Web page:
PLUG Stock Is a Winner

In the long run, PLUG stock is only going higher.

Management is guiding for billings to grow by nearly 40% per year to $1.2 billion by 2024. At the same time, they are guiding for scale to drive positive operating leverage, and for operating margins to go from negative in 2019, to nearly 18% by 2024, implying $210 million in operating profit.

If management executes against those targets – which seems likely, given the company’s current momentum, strong macro clean energy tailwinds, the clear value prop of Plug Power’s forklifts and the huge addressable market Plug Power is disrupting – then my modeling suggest that 50 cents in earnings per share is doable for Plug Power by 2024.

The Plug Power growth narrative won’t be done there.

Plug Power’s addressable market in materials handling is $30 billion. Management’s guide implies just $750 million in materials handling revenue by 2024, or just 2.5% market penetration. Meanwhile, Plug Power is also expanding its addressable market to include passenger vehicles, port applications and large-scale stationary. Those markets are much bigger – like, $300 billion addressable market big.

In sum, then, continued uptake of cost-effective, clean energy forklifts post-2024 and potential expansion into new hydrogen end-markets should sustain big growth at Plug Power all the way into 2030.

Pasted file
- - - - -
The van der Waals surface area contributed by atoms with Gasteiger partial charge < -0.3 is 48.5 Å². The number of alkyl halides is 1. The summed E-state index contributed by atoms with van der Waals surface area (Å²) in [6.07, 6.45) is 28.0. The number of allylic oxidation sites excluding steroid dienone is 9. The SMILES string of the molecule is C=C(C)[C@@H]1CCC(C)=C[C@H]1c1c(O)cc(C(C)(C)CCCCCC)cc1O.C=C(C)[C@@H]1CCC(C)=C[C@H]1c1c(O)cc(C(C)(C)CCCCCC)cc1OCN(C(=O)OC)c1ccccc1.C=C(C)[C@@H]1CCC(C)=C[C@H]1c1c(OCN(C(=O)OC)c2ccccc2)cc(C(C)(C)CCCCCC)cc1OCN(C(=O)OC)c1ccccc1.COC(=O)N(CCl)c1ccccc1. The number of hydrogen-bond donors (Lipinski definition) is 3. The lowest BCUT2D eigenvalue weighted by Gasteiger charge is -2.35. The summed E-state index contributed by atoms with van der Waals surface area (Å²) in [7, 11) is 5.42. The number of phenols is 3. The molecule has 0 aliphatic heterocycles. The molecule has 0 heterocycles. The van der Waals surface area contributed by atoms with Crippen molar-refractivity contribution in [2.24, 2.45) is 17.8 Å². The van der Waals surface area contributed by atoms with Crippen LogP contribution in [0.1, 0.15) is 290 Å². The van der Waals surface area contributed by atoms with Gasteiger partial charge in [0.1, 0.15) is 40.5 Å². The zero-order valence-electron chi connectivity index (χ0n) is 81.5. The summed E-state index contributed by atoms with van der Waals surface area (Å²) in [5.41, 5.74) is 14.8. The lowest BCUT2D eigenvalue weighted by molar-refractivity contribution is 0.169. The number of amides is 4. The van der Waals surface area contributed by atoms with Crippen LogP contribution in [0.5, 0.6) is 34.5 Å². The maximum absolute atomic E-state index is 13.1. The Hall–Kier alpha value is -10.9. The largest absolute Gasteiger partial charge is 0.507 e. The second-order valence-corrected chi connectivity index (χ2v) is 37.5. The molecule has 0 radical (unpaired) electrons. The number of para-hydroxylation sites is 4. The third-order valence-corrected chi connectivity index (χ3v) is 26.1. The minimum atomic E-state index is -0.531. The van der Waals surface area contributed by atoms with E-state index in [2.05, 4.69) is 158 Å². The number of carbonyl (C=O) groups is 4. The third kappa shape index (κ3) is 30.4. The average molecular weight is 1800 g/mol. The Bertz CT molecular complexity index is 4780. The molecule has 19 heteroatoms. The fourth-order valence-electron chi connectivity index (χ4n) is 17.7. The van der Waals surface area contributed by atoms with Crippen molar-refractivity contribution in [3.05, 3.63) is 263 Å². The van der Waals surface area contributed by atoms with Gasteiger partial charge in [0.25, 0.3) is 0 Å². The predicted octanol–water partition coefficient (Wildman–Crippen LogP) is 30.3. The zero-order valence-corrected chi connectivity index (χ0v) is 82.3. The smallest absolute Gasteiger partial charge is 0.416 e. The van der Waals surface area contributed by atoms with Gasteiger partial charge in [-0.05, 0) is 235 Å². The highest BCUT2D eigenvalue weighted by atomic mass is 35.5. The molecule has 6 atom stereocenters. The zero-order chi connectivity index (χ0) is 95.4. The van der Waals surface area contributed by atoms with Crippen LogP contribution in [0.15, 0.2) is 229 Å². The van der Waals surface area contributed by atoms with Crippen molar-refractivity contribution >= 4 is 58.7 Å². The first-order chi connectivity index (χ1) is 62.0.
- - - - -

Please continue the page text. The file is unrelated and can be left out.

Indeed, my modeling suggests that $1.75 in earnings per share is doable for Plug Power by 2030. A 20-times forward earnings multiple on that implies a 2029 potential price target for PLUG stock of $35.

Bottom Line on PLUG Stock

Plug Power sells cost-effective, clean-energy forklifts when enterprise demand for cost-effective, clean-energy solutions projects to soar over the next decade.

This simple reality implies huge growth potential for this small company over the next five to 10 years, especially since Plug Power has such small penetration into the huge forklift market.

Some of that growth potential is priced in today. As such, PLUG stock will likely run into some valuation friction over the next few months.

But not all of it is priced in, and PLUG stock still has huge upside potential over the next few years.

Patient investors here will be rewarded. So weather the coming storm. Buy into dips. And hold for the long haul.

Luke Lango is a Markets Analyst for InvestorPlace. He has been professionally analyzing stocks for several years, previously working at various hedge funds and currently running his own investment fund in San Diego. A Caltech graduate, Luke has consistently been recognized as one of the best stock pickers in the world by various other analysts and platforms, and has developed a reputation for leveraging his technology background to identify growth stocks that deliver outstanding returns. Luke is also the founder of Fantastic, a social discovery company backed by an LA-based internet venture firm. As of this writing, he was long SBUX.